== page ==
Monday, June 13, 2016

R is for Repetition

Fusion

Repetition is an often used concept in many types of designs. Repeating an item will give consistency and make a set of unlike things appear to belong together. Repeating a color, a shape, or a placement of a color or fabric will create cohesiveness where it would not otherwise exist. The third chapter in my new book Scrap Quilt Secrets focuses on this useful design element.

I like the quilt Fusion because not only are the two blocks repeated over and over but the secondary design (the stars) repeat where the blocks intersect. Take a minute to look at the quilt. Do you see stars now? Or do you see diamonds? The blocks are square in a square blocks and hourglass blocks. The repetition of colors in the same places in each block creates the stars.

A good border tip for a scrappy quilt is to use up the leftover strips from your quilt scraps. Keeping the border strips the same length as the blocks frames the quilt without distracting from the block design.

Sawnee Shadows

Repeating a shape over and over again makes fabrics that are not remotely related, look like they were meant to be together. In the quilt above, Sawnee Shadows, I was inspired by this simple shape that is often avoided in quilting because quilters mistakenly think it is difficult. I promise it is NOT. I simply used an angled ruler and cut the pieces from two sizes of strips. Sewing them together into units and then into rows is simple. The book has diagrams and tips for making these perfect every time. 

The zig zag border is a piece of cake too! Simply treat the outside corners like any quilt corner and the inside corners will lay flat and angle themselves by simply clipping the quilt sandwich with scissors almost to the sewing line. Again, diagrams are included in the book!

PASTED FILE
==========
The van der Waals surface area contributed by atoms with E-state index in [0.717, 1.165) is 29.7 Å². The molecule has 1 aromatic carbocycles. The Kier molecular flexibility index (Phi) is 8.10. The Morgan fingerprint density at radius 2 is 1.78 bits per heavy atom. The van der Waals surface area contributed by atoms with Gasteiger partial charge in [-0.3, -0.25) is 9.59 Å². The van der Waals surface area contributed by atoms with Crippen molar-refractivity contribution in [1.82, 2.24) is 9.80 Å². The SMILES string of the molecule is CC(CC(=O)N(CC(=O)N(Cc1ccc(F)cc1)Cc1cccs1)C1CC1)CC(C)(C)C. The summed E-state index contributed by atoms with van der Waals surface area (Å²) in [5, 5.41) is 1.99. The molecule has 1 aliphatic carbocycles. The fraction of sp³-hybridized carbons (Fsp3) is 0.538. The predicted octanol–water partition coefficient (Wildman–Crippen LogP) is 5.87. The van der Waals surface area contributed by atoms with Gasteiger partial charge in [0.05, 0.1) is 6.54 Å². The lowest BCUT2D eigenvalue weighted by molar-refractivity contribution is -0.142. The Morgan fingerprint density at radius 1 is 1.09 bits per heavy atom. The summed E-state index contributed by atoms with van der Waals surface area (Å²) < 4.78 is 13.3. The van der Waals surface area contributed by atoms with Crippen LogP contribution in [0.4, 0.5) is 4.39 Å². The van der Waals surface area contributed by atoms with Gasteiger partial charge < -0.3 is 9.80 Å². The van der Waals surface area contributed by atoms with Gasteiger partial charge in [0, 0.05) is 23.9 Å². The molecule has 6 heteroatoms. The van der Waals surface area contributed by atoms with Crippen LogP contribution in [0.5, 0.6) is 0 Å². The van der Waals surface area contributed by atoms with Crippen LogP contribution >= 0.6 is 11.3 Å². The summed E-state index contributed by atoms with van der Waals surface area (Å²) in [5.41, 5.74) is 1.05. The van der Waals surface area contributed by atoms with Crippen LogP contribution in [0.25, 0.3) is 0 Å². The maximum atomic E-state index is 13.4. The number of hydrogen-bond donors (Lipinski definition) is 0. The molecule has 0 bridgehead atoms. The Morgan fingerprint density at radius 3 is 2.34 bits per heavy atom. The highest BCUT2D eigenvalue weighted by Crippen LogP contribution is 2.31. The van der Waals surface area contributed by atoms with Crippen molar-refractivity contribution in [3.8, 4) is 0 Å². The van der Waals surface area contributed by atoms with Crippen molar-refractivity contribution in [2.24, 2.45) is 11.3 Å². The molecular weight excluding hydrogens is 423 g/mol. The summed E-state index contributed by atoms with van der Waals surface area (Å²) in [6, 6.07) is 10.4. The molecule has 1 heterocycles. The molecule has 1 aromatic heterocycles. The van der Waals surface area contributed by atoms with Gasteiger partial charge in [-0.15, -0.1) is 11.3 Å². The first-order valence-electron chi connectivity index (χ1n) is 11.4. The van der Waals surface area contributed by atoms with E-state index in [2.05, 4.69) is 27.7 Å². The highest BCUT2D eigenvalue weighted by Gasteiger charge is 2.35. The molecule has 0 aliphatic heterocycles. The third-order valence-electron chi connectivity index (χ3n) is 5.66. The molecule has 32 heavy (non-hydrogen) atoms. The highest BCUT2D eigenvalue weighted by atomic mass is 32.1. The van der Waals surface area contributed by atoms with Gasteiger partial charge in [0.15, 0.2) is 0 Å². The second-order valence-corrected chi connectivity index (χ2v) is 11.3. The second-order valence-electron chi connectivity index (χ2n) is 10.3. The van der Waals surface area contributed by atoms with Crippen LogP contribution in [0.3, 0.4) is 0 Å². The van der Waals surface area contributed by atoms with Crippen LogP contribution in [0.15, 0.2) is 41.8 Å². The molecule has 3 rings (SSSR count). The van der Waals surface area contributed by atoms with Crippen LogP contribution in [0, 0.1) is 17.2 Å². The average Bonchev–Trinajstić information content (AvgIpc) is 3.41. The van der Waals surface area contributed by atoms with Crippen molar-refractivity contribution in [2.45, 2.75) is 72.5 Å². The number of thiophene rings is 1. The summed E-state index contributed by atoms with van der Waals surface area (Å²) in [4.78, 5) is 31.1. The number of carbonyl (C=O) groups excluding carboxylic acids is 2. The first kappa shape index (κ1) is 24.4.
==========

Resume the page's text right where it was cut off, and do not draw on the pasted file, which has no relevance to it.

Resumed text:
Paper Chains

This quilt is so much easier to piece than it looks. The blocks are simple four patches and drunkard's path. By lining them up in rows, and repeating the light at the top of the four patches, the dark at the bottom and the medium fabrics on the sides, the repetition creates the 'chains'. I love this quilt because it was many years in my imagination, and once I decided how to create the chains, it went together so quickly!

I loved making paper chains from construction paper as a child. The more colors the better! Making a quilt to remind me of those paper chains was inevitable. I'm going to make this one in other colors and sizes for sure.


I hope these examples of using repeating designs, shapes, colors, and fabrics will inspire you to look at your scraps (or your stash) and see new possibilities. Start pulling some fabrics and see what happens!

Enjoy every stitch!
Diane

11 comments:

  1. Add " Winter Garden" by Kristin Hannah to your reading list.

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  2. What a helpful post! These are fascinating quilts, and the hints for borders and binding are so insightful. I'll look forward to ordering your book after my move to another state.

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  3. Great quilts, and I also love taking a simple block and putting it on point, changes up the whole vibe of the piecing! Love the chain.

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  4. It's great to hear your thoughts on repetition and seeing the beautiful quilts that you've made using repetition.

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